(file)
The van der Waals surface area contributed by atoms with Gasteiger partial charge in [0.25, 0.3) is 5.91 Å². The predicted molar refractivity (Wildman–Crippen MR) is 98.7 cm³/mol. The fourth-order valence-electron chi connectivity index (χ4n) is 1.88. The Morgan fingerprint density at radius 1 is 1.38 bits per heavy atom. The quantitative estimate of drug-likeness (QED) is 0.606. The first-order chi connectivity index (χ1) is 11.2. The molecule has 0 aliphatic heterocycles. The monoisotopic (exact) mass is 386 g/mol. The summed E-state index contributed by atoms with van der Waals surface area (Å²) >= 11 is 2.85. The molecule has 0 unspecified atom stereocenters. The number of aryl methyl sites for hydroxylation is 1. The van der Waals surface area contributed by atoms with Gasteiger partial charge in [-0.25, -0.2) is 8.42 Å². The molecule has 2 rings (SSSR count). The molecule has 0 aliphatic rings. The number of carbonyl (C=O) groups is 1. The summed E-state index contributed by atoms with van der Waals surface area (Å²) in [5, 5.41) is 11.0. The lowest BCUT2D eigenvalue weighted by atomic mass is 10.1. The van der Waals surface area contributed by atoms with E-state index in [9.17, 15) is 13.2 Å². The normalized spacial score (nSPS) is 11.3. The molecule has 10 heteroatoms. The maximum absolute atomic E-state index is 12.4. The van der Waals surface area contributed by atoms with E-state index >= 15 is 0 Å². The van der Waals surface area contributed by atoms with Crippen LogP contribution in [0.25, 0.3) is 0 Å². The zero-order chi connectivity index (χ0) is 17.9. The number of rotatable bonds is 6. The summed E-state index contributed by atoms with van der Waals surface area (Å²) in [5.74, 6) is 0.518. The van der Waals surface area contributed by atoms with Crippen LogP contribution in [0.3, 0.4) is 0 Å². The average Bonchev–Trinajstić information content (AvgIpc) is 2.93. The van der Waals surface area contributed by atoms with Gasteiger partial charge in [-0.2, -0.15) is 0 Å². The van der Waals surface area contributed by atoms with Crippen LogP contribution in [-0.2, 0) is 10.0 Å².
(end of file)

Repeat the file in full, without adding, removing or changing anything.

The van der Waals surface area contributed by atoms with Gasteiger partial charge in [0.25, 0.3) is 5.91 Å². The predicted molar refractivity (Wildman–Crippen MR) is 98.7 cm³/mol. The fourth-order valence-electron chi connectivity index (χ4n) is 1.88. The Morgan fingerprint density at radius 1 is 1.38 bits per heavy atom. The quantitative estimate of drug-likeness (QED) is 0.606. The first-order chi connectivity index (χ1) is 11.2. The molecule has 0 aliphatic heterocycles. The monoisotopic (exact) mass is 386 g/mol. The summed E-state index contributed by atoms with van der Waals surface area (Å²) >= 11 is 2.85. The molecule has 0 unspecified atom stereocenters. The number of aryl methyl sites for hydroxylation is 1. The van der Waals surface area contributed by atoms with Gasteiger partial charge in [-0.25, -0.2) is 8.42 Å². The molecule has 2 rings (SSSR count). The molecule has 0 aliphatic rings. The number of carbonyl (C=O) groups is 1. The summed E-state index contributed by atoms with van der Waals surface area (Å²) in [5, 5.41) is 11.0. The lowest BCUT2D eigenvalue weighted by atomic mass is 10.1. The van der Waals surface area contributed by atoms with E-state index in [9.17, 15) is 13.2 Å². The normalized spacial score (nSPS) is 11.3. The molecule has 10 heteroatoms. The maximum absolute atomic E-state index is 12.4. The van der Waals surface area contributed by atoms with E-state index >= 15 is 0 Å². The van der Waals surface area contributed by atoms with Crippen LogP contribution in [0.25, 0.3) is 0 Å². The zero-order chi connectivity index (χ0) is 17.9. The number of rotatable bonds is 6. The summed E-state index contributed by atoms with van der Waals surface area (Å²) in [5.74, 6) is 0.518. The van der Waals surface area contributed by atoms with Crippen LogP contribution in [0.3, 0.4) is 0 Å². The average Bonchev–Trinajstić information content (AvgIpc) is 2.93. The van der Waals surface area contributed by atoms with Gasteiger partial charge in [-0.2, -0.15) is 0 Å². The van der Waals surface area contributed by atoms with Crippen LogP contribution in [-0.2, 0) is 10.0 Å².